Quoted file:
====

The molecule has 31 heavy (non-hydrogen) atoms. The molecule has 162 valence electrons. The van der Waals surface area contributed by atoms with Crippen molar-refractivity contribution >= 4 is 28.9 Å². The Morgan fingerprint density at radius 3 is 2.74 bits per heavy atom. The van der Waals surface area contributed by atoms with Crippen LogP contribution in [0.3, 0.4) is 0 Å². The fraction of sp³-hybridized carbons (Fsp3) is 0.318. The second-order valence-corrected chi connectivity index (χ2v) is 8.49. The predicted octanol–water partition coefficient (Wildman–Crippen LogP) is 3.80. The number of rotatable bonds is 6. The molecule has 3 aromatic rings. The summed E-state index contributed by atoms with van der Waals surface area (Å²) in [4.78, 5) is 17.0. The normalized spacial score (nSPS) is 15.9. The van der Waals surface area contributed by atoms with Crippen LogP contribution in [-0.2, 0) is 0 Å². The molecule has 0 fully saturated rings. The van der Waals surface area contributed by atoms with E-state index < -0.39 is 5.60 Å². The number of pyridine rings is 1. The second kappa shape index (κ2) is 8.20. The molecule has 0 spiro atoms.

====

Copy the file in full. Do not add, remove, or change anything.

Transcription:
The molecule has 31 heavy (non-hydrogen) atoms. The molecule has 162 valence electrons. The van der Waals surface area contributed by atoms with Crippen molar-refractivity contribution >= 4 is 28.9 Å². The Morgan fingerprint density at radius 3 is 2.74 bits per heavy atom. The van der Waals surface area contributed by atoms with Crippen LogP contribution in [0.3, 0.4) is 0 Å². The fraction of sp³-hybridized carbons (Fsp3) is 0.318. The second-order valence-corrected chi connectivity index (χ2v) is 8.49. The predicted octanol–water partition coefficient (Wildman–Crippen LogP) is 3.80. The number of rotatable bonds is 6. The molecule has 3 aromatic rings. The summed E-state index contributed by atoms with van der Waals surface area (Å²) in [4.78, 5) is 17.0. The normalized spacial score (nSPS) is 15.9. The van der Waals surface area contributed by atoms with Crippen LogP contribution in [-0.2, 0) is 0 Å². The molecule has 0 fully saturated rings. The van der Waals surface area contributed by atoms with E-state index < -0.39 is 5.60 Å². The number of pyridine rings is 1. The second kappa shape index (κ2) is 8.20. The molecule has 0 spiro atoms.